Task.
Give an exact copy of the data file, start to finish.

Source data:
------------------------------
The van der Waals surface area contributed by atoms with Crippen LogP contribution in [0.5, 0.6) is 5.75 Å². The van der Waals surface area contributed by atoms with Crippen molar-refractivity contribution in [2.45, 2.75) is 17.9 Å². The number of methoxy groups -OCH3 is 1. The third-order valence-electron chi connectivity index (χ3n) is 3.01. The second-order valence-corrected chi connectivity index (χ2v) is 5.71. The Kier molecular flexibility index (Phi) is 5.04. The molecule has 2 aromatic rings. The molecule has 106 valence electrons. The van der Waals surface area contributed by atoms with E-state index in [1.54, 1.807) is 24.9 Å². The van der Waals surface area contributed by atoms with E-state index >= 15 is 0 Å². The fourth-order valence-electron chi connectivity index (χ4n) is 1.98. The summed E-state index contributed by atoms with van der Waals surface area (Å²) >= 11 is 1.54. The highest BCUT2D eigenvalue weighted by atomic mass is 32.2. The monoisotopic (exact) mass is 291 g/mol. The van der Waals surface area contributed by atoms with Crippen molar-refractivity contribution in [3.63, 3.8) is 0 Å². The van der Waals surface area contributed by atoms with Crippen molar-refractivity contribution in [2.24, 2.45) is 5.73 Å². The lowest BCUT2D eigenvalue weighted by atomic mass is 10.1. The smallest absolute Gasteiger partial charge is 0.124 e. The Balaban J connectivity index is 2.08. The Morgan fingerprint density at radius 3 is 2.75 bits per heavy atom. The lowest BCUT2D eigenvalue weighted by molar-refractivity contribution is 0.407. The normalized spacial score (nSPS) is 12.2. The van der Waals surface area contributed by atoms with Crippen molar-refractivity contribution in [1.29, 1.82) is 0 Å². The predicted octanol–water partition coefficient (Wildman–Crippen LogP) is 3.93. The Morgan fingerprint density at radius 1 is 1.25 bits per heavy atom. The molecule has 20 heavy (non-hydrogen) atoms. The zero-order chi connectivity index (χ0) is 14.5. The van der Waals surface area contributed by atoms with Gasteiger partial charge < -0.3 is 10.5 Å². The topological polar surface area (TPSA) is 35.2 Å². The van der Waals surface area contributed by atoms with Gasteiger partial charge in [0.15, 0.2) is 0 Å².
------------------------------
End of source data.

The van der Waals surface area contributed by atoms with Crippen LogP contribution in [0.5, 0.6) is 5.75 Å². The van der Waals surface area contributed by atoms with Crippen molar-refractivity contribution in [2.45, 2.75) is 17.9 Å². The number of methoxy groups -OCH3 is 1. The third-order valence-electron chi connectivity index (χ3n) is 3.01. The second-order valence-corrected chi connectivity index (χ2v) is 5.71. The Kier molecular flexibility index (Phi) is 5.04. The molecule has 2 aromatic rings. The molecule has 106 valence electrons. The van der Waals surface area contributed by atoms with E-state index in [1.54, 1.807) is 24.9 Å². The van der Waals surface area contributed by atoms with E-state index >= 15 is 0 Å². The fourth-order valence-electron chi connectivity index (χ4n) is 1.98. The summed E-state index contributed by atoms with van der Waals surface area (Å²) >= 11 is 1.54. The highest BCUT2D eigenvalue weighted by atomic mass is 32.2. The monoisotopic (exact) mass is 291 g/mol. The van der Waals surface area contributed by atoms with Crippen molar-refractivity contribution in [3.63, 3.8) is 0 Å². The van der Waals surface area contributed by atoms with Crippen molar-refractivity contribution in [2.24, 2.45) is 5.73 Å². The lowest BCUT2D eigenvalue weighted by atomic mass is 10.1. The smallest absolute Gasteiger partial charge is 0.124 e. The Balaban J connectivity index is 2.08. The Morgan fingerprint density at radius 3 is 2.75 bits per heavy atom. The lowest BCUT2D eigenvalue weighted by molar-refractivity contribution is 0.407. The normalized spacial score (nSPS) is 12.2. The van der Waals surface area contributed by atoms with Crippen molar-refractivity contribution in [1.29, 1.82) is 0 Å². The predicted octanol–water partition coefficient (Wildman–Crippen LogP) is 3.93. The Morgan fingerprint density at radius 1 is 1.25 bits per heavy atom. The molecule has 20 heavy (non-hydrogen) atoms. The zero-order chi connectivity index (χ0) is 14.5. The van der Waals surface area contributed by atoms with Gasteiger partial charge < -0.3 is 10.5 Å². The topological polar surface area (TPSA) is 35.2 Å². The van der Waals surface area contributed by atoms with Gasteiger partial charge in [0.15, 0.2) is 0 Å².